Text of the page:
Hong Kong’s Policy Innovation and Co-ordination Office spent HK$31 million funding 79 studies into the 2019 protests but decided not to disclose their findings for fear of legal risks, the Hong Kong Economic Journal (HKEJ) has reported.
Meanwhile, government-approved textbooks for the revamped liberal studies said there were “violent terrorist acts” during the anti-extradition unrest when introducing the background of Beijing’s implementation of the national security law.
According to a report by HKEJ published on Thursday, the Policy Innovation and Co-ordination Office funded 79 studies in 2020 into the previous year’s protests to investigate topics such as public opinion towards violence or “mutual destruction,” people’s participation in the making of public policies, as well as reasons behind “recent social incidents.”
Although the office’s website said the findings of government-funded studies would be made public “to enhance transparency,” it reportedly told HKEJ that the research in question was for “internal reference.”
According to HKEJ, all 79 reports had been completed but were kept private because the office was worried about legal risks.
A scholar who participated in some of the studies told the newspaper that the research topics were decided before the enactment of the national security law, and concerns about breaching the law might be the reason behind the government’s decision.
Protests erupted in June 2019 over a since-axed extradition bill. They escalated into sometimes violent displays of dissent against police behaviour, amid calls for democracy and anger over Beijing’s encroachment. Demonstrators demanded an independent probe into police conduct, amnesty for those arrested and a halt to the characterisation of protests as “riots.”
The city’s Education Bureau updated its Recommended Textbook List last week and revealed that it had approved seven textbooks from six publishers for the new high school subject Citizenship and Social Development.
The new course has been taught to some students since last September. It replaced Liberal Studies, which some pro-Beijing figures said was responsible for young people’s participation in the protests.
Local media, including Ming Pao and Sing Tao, reported on the content of some of the recently approved textbooks on Monday.
When introducing the backdrop behind Beijing’s implementation of the national security law, the textbook published by Hong Kong Educational Publishing stated that “the 2019 anti-extradition unrest involved various illegal violent terrorist acts… severely endangering the nation’s sovereignty, security and developmental interest.”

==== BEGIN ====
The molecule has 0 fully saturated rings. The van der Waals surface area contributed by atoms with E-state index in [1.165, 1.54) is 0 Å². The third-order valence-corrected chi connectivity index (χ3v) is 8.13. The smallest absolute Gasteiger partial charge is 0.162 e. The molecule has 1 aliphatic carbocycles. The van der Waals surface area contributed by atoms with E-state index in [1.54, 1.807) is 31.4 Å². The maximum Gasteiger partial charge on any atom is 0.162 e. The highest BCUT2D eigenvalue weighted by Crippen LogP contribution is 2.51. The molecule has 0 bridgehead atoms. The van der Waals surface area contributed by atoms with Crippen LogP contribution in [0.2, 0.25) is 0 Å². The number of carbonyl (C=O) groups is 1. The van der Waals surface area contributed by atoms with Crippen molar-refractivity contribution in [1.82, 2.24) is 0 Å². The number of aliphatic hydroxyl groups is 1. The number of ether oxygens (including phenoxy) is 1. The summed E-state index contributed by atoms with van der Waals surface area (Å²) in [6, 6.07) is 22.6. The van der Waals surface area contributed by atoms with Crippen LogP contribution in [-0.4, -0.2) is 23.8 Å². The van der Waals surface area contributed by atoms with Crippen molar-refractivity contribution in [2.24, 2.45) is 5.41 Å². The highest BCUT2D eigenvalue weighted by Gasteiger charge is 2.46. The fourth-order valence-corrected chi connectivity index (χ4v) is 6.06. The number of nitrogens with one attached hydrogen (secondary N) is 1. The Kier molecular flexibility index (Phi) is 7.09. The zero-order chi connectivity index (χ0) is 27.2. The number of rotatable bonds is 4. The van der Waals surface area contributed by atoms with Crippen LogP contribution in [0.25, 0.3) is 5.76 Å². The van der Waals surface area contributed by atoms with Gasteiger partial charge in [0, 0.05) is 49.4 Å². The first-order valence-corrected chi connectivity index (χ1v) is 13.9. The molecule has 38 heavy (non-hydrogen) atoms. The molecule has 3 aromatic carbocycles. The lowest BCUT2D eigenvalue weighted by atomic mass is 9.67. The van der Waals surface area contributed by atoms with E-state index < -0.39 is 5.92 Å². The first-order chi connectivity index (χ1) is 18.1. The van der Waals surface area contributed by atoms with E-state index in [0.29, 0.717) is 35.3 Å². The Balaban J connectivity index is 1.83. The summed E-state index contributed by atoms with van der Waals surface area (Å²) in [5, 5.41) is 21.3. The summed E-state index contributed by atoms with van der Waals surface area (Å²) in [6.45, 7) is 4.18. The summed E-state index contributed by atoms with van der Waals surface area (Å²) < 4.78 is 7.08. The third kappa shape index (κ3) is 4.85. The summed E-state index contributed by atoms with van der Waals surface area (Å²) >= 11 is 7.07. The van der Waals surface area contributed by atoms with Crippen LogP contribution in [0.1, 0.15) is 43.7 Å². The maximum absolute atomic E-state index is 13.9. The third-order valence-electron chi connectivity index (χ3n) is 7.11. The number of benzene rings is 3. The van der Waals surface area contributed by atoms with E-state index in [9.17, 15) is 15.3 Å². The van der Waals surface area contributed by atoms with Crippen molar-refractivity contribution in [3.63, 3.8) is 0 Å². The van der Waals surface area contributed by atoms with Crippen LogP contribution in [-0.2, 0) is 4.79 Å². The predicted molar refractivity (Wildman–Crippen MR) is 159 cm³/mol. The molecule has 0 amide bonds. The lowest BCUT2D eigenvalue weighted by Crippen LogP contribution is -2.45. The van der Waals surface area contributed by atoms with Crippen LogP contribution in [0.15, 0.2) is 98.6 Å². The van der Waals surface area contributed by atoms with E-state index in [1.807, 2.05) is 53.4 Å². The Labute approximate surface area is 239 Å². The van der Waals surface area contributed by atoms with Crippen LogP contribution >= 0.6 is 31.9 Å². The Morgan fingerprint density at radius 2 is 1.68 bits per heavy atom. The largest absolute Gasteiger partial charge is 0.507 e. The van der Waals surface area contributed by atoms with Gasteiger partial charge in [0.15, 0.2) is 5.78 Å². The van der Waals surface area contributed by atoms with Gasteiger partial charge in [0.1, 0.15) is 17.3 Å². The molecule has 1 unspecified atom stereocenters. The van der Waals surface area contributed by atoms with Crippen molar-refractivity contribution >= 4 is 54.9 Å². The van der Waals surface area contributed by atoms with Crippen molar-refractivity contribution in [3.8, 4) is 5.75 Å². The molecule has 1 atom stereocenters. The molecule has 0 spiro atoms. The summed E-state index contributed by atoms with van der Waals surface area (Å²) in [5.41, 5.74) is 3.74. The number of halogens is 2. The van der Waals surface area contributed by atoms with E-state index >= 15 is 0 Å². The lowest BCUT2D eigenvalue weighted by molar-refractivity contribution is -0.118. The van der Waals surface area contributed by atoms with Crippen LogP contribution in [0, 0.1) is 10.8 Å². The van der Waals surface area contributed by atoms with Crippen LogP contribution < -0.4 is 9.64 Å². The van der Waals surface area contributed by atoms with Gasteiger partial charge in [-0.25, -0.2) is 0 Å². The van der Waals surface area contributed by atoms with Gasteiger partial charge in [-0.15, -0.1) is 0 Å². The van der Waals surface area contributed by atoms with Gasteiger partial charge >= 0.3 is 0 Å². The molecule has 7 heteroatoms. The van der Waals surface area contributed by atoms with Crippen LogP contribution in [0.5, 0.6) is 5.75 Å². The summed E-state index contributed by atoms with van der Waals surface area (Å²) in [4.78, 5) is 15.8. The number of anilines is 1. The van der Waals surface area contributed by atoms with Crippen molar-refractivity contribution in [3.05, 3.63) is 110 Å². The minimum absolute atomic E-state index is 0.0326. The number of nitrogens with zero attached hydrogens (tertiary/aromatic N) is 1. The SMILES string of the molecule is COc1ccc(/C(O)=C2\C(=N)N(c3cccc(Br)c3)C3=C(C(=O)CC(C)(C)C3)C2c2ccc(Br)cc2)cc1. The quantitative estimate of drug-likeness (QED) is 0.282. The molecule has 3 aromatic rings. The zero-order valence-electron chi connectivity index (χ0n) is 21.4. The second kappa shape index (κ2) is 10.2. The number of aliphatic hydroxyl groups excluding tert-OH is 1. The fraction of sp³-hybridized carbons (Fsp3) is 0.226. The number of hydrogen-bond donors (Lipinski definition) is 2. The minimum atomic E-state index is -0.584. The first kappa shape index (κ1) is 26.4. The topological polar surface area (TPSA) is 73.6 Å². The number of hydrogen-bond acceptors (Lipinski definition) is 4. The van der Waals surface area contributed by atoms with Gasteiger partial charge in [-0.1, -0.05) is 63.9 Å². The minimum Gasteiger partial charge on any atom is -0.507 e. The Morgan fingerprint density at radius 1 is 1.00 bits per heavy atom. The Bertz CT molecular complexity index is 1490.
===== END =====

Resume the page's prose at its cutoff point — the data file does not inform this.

Meanwhile, textbooks from Modern Educational Research Society and Aristo Educational Press both said that there were “serious violent incidents” in 2019. The former said “the central government believes these activities were related to foreign interference,” while the latter said that opposition and groups advocating independence had requested interventions or sanctions from foreign forces.
All four sample books said “Hong Kong was never a colony,” as the United Nations had removed the city from its list of “Non-Self-Governing Territories” per China’s request in 1972.
Some added that although the city was under British colonial rule, Chinese governments after Qing Dynasty never gave up sovereignty of the city or recognised the “unequal treaties.”
Hongkongers mark 2019 protests abroad
On Sunday, Hongkongers overseas held assemblies and rallies across different cities in the world to mark the third anniversary of the June 12 protest.
On that date, the legislature was scheduled to discuss the controversial extradition bill amendment for the second time, just three days after march organisers said an estimated 1 million protesters took to the streets to voice their opposition.
Clashes between protesters and riot police occurred outside the complexes of Central Government Offices and the Legislative Council in Admiralty. Some Hongkongers mark the date as the beginning of the 2019 pro-democracy protests and unrest.
Three years on, thousands gathered at London’s Parliament Square to commemorate the event. Rallies or assemblies were also held in Taiwan, Vancouver, and Washington, as well as other cities internationally.
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